Farming in Northern Ireland is in decline, mainly because of the strength of the pound and the BSE crisis. The situation has been exacerbated by the failure of the British Government to take up the monetary compensation that has been made available in eight other European Union countries. Although much reference has been made to the European Union, it falls to the United Kingdom Government to obtain that money for our farmers.
The pig industry is part of an industry that is in oversupply not only in Europe but in the world, to the tune of 10%. While that continues, many difficulties lie ahead for Northern Ireland producers. The fire in mid-June at the Lovell & Christmas factory could not have happened at a more difficult time for pig producers. Before the fire, Maltons had been processing up to 15,000 pigs a week. After the fire, that fell to 2,200, and although it had promised that a further 4,500 pigs per week would be transported to England, that never transpired.
After much lobbying from the Ulster Farmers’ Union, political leaders and devastated farmers, the Government helped to alleviate the desperate oversupply on farms. This was mainly because of the welfare issue — there was little consideration for the welfare of the farmers themselves. The buy-out scheme – at approximately £30 per pig – still left farmers losing in the region of £30 as it takes approximately £60 to cover all production costs, including overheads.
Because of the very serious crisis during the last months, the Government, through the IDB, have helped facilitate Maltons to purchase the factory in Cookstown in the hope that a new factory can be built within two years to cater for pig processing in Northern Ireland. At the present time Maltons is paying only £31 per pig at slaughter in Northern Ireland, while in Great Britain the price is in the region of £45 per pig. This payment is to pig producers who are applying the same code of practice as their counterparts across the water, hardly what one would call a level playing field. Maltons is currently processing a substantial number of pigs from south of the border, when we are still in oversupply. As a substantial amount of taxpayers’ money has been used through the IDB, pressure should be brought to bear by the Government on Maltons to pay producers at least on a par with their counterparts in the remainder of the United Kingdom and to source all their pigs in Northern Ireland while we have this oversupply.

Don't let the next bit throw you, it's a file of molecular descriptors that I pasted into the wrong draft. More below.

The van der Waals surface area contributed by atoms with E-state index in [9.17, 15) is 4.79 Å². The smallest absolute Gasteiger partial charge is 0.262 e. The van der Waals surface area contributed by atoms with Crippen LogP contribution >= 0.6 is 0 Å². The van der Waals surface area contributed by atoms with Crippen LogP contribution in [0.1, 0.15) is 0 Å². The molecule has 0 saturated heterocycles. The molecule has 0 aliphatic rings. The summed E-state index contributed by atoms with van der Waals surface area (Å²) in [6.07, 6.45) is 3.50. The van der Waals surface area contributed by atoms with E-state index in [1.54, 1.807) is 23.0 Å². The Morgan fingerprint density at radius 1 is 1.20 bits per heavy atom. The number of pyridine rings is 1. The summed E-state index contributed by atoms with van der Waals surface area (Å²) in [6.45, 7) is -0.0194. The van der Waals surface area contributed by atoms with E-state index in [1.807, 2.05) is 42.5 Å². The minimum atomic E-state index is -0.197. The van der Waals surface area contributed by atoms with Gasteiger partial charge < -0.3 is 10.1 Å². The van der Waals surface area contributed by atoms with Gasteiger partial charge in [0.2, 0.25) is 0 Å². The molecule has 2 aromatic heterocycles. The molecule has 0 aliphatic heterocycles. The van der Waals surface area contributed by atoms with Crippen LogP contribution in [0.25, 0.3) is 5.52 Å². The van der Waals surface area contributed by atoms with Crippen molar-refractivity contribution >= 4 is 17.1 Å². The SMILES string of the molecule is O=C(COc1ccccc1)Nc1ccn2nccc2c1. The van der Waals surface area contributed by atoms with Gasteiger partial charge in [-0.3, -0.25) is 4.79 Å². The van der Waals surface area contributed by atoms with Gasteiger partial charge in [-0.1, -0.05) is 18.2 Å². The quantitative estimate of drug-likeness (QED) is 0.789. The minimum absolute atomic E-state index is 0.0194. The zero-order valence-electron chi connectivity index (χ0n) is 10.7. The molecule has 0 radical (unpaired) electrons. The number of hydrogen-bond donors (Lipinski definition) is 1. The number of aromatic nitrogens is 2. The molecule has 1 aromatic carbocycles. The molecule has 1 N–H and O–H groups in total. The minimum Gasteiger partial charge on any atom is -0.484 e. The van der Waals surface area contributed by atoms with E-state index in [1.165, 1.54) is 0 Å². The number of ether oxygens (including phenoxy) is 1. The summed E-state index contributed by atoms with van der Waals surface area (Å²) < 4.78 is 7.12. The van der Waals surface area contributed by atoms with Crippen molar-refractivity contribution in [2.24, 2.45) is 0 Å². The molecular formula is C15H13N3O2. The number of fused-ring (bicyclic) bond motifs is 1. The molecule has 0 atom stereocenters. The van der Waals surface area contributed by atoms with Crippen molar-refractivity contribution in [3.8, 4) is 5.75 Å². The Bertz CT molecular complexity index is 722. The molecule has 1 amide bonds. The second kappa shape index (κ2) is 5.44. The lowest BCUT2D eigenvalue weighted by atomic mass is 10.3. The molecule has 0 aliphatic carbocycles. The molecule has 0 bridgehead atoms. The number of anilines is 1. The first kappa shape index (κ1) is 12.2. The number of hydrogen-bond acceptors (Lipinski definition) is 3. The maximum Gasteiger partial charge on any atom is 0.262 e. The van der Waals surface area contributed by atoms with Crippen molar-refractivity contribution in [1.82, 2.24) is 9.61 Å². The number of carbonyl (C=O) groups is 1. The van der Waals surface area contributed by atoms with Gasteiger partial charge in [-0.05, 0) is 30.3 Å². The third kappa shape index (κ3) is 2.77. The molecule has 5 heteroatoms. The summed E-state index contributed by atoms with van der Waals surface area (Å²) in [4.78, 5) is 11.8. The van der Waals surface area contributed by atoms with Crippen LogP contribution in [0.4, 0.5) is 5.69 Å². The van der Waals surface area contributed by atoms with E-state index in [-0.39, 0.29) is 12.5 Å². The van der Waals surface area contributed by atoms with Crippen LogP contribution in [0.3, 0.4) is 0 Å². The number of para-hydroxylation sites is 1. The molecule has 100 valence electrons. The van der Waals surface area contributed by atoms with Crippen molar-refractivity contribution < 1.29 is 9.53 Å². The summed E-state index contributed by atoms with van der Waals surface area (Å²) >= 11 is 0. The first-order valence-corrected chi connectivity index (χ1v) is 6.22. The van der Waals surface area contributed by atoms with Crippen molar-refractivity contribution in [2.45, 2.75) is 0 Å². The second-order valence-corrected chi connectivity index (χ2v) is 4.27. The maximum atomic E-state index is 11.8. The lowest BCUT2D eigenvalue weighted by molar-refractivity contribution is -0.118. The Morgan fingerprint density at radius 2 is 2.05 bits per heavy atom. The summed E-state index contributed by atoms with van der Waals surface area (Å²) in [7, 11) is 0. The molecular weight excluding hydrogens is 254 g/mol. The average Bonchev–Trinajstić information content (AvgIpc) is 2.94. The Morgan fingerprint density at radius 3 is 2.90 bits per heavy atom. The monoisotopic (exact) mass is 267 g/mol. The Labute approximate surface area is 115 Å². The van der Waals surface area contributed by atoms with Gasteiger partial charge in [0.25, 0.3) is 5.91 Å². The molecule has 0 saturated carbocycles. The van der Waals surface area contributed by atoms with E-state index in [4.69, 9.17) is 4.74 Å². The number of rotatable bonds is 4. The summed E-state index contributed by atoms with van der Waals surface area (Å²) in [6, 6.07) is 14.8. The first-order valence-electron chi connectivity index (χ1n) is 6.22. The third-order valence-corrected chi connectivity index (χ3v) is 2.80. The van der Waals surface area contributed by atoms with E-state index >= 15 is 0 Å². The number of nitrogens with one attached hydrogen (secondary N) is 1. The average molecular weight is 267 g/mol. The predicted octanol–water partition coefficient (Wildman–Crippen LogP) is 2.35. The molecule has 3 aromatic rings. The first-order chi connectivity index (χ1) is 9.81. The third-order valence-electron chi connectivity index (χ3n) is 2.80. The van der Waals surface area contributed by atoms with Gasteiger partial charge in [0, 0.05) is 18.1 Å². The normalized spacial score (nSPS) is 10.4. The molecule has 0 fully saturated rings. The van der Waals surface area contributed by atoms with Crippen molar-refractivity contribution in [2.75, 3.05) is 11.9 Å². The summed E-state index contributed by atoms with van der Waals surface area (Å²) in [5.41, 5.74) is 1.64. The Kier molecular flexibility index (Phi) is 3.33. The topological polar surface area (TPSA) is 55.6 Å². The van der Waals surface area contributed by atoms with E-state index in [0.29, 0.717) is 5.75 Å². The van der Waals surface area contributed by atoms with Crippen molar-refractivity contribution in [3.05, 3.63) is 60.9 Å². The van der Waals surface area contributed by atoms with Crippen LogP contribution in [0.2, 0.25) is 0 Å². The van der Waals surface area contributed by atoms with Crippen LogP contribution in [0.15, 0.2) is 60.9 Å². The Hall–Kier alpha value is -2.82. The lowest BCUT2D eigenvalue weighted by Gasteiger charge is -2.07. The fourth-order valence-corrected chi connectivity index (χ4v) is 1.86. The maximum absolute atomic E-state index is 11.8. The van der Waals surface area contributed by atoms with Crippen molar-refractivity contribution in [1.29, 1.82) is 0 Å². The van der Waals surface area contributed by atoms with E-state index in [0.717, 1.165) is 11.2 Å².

The other two processing plants in Northern Ireland are paying a higher price per pig at present, and surely this disparity needs to be addressed. At Cookstown on Saturday, weaned pigs were being sold for £2 each. Before this crisis these pigs were making between £18 and £20. At this level, each sow will lose about £100 per litter. If the depressed situation continues — and there is no better outlook in the near future — many producers will be selling their pigs to cut their losses. Surely this cannot be allowed to continue. If some further steps are not taken to help producers through the next few years, most of our 1,800 producers will not survive — certainly not at an economic level.
I urge the Government to take further steps to help farmers, especially in the pig sector, to set up structures to ensure that our producers, in future, have an organised market to enable them to compete on a level playing field. Unless immediate steps are taken to stop the decline of the pig industry, there will be further depletion of the rural population, which will have serious implications for the country as a whole.
I support this motion.